Highlights from the 227th ECS Meeting

Over 2,395 people attended the 227th ECS Meeting in Chicago, Illinois, May 24-28, 2015. This was ECS’s first return visit to Chicago since 2007. Participants could choose among 45 symposia and over 2,300 presentations.

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Paul Kohl, ECS President

Plenary Session
ECS President Paul Kohl opened the meeting by providing an update on the new fellowship with Toyota Research Instituted of North America, and highlighting the Society’s continuing growth in the open access initiative. Attendees also got their first glimpse of the Official ECS Trading Card Series, with every person at the plenary receiving an Allen J. Bard trading card.

 

 

John A. Turner, Research Fellow, National Renewable Energy Laboratory

John A. Turner, Research Fellow, National Renewable Energy Laboratory

The ECS Lecture
Hydrogen from Photoelectrochemical Water Splitting – What’s it gonna’ take? was the title of the ECS Lecture given by Dr. John A. Turner, Research Fellow at the National Renewable Energy Laboratory. He highlighted novel developments in solar-to-hydrogen efficiencies, challenges and opportunities facing the photoelectrochemical (PEC) community, and PEC solar water splitting systems that could lead to commercial devices. His discussion also focused on metal oxides, surface treatments, and tandem cells for PEC water splitting. Listen to Dr. Turner’s podcast to learn more about PEC water splitting and the future of the energy infrastructure.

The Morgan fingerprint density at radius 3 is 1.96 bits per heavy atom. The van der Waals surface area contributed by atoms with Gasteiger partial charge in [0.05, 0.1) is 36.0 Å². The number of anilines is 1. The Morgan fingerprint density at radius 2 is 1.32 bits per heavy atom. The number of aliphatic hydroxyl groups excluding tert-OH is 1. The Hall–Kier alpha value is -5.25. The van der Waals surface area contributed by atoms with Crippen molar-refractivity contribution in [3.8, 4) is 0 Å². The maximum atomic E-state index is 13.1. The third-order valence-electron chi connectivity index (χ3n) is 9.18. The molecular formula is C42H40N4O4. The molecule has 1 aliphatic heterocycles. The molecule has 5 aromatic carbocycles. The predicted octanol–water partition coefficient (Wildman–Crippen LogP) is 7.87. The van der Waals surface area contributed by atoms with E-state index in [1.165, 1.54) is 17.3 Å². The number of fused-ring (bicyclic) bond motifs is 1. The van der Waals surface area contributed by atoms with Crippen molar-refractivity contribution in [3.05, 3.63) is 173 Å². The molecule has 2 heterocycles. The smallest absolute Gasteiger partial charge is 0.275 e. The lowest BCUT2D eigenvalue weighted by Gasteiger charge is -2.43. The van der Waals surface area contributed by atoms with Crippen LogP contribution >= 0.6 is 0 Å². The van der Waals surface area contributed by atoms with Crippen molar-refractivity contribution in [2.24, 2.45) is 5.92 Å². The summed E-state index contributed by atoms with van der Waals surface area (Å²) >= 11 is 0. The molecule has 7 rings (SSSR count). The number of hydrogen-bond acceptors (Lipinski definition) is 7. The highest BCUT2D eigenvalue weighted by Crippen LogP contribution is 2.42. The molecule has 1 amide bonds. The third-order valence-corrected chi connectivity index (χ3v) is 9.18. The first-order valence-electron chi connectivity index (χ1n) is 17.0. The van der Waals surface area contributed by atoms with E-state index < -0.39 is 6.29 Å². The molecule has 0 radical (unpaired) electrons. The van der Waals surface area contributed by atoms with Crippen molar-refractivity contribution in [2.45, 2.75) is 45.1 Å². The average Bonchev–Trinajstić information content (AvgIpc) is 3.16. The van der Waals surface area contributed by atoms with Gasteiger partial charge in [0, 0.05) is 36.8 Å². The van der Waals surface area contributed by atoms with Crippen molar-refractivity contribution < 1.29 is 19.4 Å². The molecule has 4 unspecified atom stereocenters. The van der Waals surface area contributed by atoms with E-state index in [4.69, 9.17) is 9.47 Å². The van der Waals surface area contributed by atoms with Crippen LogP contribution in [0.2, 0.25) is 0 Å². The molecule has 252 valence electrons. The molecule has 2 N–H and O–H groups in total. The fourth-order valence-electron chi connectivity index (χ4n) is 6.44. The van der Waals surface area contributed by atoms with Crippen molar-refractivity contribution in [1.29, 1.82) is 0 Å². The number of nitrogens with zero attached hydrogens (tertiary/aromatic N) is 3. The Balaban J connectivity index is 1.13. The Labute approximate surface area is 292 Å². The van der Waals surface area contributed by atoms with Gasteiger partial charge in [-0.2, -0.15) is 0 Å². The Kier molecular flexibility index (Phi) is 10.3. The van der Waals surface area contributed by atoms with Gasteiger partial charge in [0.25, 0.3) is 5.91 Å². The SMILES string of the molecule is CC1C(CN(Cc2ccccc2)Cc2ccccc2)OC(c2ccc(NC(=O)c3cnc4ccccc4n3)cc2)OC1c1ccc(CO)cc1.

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Henry White, University of Utah and Allen J. Bard, University of Texas at Austin

Award Highlights
The first biennial Allen J. Bard Award was presented to Henry White. Dr. White is currently the Dean of the College of Science at the University of Utah. He is a world leader in the field of electrochemistry, performing pioneering research in energy storage and fundamental studies of reduction-oxidation reactions and electron-transfer reactions, and the structure of interfaces between metals and solutions.

The award—presented to Dr. White by Allen J. Bard himself—was established to recognize distinguished contributions to electrochemical science. It is named after the “father of modern electrochemistry,” Allen J. Bard, in recognition of his outstanding advancements of electrochemical science. Dr. White presented his talk entitled, The Electrochemical Nucleation and Physical Behavior of Hydrogen Nanobubbles at the meeting.

PS: The designer of the award was present at the meeting. Take a look at her novel design rooted in electrochemistry.

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Paul Kohl, ECS President and Yue Kuo, Texas A&M University